Thoughts on Things

Kingdom of Goons

It is amazing that the fate of a country like Nigeria is being determined by those who have the biggest guns. From the suicidal Boko Haram, whose ideology and demands are as tenuous as they are untenable, to the bigots called the Niger Delta Militants, whose vision does not advance beyond their noses and have been feted by the powers that be, to the armed, uniformed brigands called the Nigerian security operatives, led by the army, that is at best as barbaric in its approach to fighting these other groups of brigands as they all are in their continued massacre of Nigerians.
To add to the Boko Haram killings, the army’s occasional mass slaughter of the people it is sworn to protect and the lawlessness of the Niger Delta Militants, (criminalities for which no one has been brought to book), the fact that Asari Dokubo actually called a press conference in Abuja and issued Nigerians the ultimatum to re-elect President Goodluck Jonathan in 2015 or face total annihilation is a brazen display of impunity.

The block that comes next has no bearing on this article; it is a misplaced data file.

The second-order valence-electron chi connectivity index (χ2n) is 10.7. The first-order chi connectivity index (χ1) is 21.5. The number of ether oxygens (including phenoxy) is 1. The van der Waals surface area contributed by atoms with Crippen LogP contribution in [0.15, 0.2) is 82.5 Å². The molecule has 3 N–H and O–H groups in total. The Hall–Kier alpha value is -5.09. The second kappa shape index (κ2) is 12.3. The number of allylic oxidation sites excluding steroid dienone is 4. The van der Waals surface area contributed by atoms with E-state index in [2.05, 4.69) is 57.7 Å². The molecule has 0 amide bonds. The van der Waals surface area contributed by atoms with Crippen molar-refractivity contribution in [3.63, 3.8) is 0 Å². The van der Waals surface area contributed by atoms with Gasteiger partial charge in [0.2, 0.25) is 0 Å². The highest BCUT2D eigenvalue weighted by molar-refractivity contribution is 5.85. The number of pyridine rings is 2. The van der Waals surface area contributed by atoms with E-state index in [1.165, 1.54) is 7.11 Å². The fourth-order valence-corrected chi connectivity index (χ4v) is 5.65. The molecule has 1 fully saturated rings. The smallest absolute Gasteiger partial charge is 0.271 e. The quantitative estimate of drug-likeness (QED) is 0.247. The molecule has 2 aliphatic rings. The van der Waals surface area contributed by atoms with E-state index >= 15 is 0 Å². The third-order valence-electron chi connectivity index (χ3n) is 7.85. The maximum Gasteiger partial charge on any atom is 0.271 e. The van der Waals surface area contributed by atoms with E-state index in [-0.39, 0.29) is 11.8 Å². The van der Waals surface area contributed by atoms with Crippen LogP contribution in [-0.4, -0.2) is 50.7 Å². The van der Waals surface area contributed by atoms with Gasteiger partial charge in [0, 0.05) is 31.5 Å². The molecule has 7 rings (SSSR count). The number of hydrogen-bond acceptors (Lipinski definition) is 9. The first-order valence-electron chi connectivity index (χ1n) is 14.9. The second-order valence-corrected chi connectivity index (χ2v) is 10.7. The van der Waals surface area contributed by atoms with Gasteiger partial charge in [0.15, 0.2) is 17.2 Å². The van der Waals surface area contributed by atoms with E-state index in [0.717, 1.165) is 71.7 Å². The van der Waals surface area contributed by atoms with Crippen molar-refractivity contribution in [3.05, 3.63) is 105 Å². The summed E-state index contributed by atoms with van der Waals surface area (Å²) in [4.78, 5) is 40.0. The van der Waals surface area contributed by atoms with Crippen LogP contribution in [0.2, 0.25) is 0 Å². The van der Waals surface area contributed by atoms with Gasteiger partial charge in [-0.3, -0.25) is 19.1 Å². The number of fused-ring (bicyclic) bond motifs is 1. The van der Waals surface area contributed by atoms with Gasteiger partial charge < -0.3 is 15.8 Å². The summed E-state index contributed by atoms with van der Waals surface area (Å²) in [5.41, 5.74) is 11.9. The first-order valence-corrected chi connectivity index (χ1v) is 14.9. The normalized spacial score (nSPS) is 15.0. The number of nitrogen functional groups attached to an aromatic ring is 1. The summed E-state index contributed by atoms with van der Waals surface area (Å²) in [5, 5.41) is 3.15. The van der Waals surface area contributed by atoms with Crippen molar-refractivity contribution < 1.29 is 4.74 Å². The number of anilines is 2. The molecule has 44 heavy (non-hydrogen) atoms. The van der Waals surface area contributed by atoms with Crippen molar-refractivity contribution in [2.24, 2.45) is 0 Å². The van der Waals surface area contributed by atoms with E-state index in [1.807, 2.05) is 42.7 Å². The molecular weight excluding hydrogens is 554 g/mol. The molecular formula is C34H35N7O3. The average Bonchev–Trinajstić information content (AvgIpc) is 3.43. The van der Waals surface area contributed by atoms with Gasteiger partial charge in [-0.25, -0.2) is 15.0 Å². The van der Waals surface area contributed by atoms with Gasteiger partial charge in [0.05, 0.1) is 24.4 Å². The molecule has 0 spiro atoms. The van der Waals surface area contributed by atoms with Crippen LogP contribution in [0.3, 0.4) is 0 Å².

The fact that an election is open to be contested and that Nigerians, under the guise of democracy, have the right to choose (not that their choices really matter) who their leaders would be does not seem to register with Mr. Dokubo. That he presumes to be able to take away the franchise of Nigerians, whose only comfort remains the illusions of going through the motions of elections, is, at best, an insult on the collective sensibilities of Nigerians, and the constitution of the federal republic.